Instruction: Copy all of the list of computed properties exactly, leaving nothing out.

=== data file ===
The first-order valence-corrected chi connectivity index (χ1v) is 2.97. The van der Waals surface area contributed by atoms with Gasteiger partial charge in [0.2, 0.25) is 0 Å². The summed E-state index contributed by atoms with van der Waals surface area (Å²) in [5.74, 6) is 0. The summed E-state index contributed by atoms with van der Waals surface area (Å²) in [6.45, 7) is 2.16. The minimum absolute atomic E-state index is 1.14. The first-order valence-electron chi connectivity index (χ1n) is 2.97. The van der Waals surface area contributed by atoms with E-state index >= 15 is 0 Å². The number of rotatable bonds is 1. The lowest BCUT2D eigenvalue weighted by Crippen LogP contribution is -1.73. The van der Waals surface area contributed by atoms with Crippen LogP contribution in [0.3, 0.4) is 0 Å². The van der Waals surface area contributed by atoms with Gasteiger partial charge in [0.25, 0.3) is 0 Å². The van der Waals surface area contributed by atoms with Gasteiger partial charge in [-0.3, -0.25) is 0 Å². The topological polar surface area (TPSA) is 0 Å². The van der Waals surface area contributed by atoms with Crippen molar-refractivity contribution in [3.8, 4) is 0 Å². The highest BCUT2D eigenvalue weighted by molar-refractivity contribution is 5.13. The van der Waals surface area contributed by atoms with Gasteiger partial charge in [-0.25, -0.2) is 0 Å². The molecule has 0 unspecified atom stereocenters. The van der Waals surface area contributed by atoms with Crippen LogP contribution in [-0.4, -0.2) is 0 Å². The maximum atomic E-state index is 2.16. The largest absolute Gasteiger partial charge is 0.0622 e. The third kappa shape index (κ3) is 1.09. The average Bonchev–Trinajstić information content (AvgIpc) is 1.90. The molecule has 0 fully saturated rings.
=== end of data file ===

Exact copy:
The first-order valence-corrected chi connectivity index (χ1v) is 2.97. The van der Waals surface area contributed by atoms with Gasteiger partial charge in [0.2, 0.25) is 0 Å². The summed E-state index contributed by atoms with van der Waals surface area (Å²) in [5.74, 6) is 0. The summed E-state index contributed by atoms with van der Waals surface area (Å²) in [6.45, 7) is 2.16. The minimum absolute atomic E-state index is 1.14. The first-order valence-electron chi connectivity index (χ1n) is 2.97. The van der Waals surface area contributed by atoms with E-state index >= 15 is 0 Å². The number of rotatable bonds is 1. The lowest BCUT2D eigenvalue weighted by Crippen LogP contribution is -1.73. The van der Waals surface area contributed by atoms with Crippen LogP contribution in [0.3, 0.4) is 0 Å². The van der Waals surface area contributed by atoms with Gasteiger partial charge in [0.25, 0.3) is 0 Å². The van der Waals surface area contributed by atoms with Gasteiger partial charge in [-0.3, -0.25) is 0 Å². The topological polar surface area (TPSA) is 0 Å². The van der Waals surface area contributed by atoms with Crippen molar-refractivity contribution in [3.8, 4) is 0 Å². The highest BCUT2D eigenvalue weighted by molar-refractivity contribution is 5.13. The van der Waals surface area contributed by atoms with Gasteiger partial charge in [-0.25, -0.2) is 0 Å². The molecule has 0 unspecified atom stereocenters. The van der Waals surface area contributed by atoms with Crippen LogP contribution in [-0.4, -0.2) is 0 Å². The maximum atomic E-state index is 2.16. The largest absolute Gasteiger partial charge is 0.0622 e. The third kappa shape index (κ3) is 1.09. The average Bonchev–Trinajstić information content (AvgIpc) is 1.90. The molecule has 0 fully saturated rings.